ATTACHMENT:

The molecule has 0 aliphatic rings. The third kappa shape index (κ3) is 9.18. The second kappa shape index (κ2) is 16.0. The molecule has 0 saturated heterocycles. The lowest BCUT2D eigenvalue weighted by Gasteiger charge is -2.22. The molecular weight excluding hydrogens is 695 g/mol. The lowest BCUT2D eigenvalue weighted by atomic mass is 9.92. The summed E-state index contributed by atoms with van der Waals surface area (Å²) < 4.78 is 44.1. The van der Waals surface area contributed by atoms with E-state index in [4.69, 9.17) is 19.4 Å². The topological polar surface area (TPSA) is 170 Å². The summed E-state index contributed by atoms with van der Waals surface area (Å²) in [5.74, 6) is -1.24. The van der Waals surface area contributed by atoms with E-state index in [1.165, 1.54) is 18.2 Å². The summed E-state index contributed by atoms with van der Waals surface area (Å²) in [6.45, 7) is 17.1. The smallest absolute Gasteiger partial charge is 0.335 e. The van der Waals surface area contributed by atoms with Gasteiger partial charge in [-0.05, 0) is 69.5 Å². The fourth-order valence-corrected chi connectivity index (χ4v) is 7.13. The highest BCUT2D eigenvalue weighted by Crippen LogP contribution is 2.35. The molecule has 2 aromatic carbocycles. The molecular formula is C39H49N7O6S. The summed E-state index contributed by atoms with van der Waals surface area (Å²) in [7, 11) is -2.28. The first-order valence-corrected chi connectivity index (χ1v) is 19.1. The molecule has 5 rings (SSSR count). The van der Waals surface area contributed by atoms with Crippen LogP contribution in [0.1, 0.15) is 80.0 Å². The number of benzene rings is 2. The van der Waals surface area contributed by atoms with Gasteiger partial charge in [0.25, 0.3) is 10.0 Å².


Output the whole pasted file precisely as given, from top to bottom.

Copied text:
The molecule has 0 aliphatic rings. The third kappa shape index (κ3) is 9.18. The second kappa shape index (κ2) is 16.0. The molecule has 0 saturated heterocycles. The lowest BCUT2D eigenvalue weighted by Gasteiger charge is -2.22. The molecular weight excluding hydrogens is 695 g/mol. The lowest BCUT2D eigenvalue weighted by atomic mass is 9.92. The summed E-state index contributed by atoms with van der Waals surface area (Å²) < 4.78 is 44.1. The van der Waals surface area contributed by atoms with E-state index in [4.69, 9.17) is 19.4 Å². The topological polar surface area (TPSA) is 170 Å². The summed E-state index contributed by atoms with van der Waals surface area (Å²) in [5.74, 6) is -1.24. The van der Waals surface area contributed by atoms with E-state index in [1.165, 1.54) is 18.2 Å². The summed E-state index contributed by atoms with van der Waals surface area (Å²) in [6.45, 7) is 17.1. The smallest absolute Gasteiger partial charge is 0.335 e. The van der Waals surface area contributed by atoms with Gasteiger partial charge in [-0.05, 0) is 69.5 Å². The fourth-order valence-corrected chi connectivity index (χ4v) is 7.13. The highest BCUT2D eigenvalue weighted by Crippen LogP contribution is 2.35. The molecule has 2 aromatic carbocycles. The molecular formula is C39H49N7O6S. The summed E-state index contributed by atoms with van der Waals surface area (Å²) in [7, 11) is -2.28. The first-order valence-corrected chi connectivity index (χ1v) is 19.1. The molecule has 5 rings (SSSR count). The van der Waals surface area contributed by atoms with Crippen LogP contribution in [0.1, 0.15) is 80.0 Å². The number of benzene rings is 2. The van der Waals surface area contributed by atoms with Gasteiger partial charge in [0.25, 0.3) is 10.0 Å².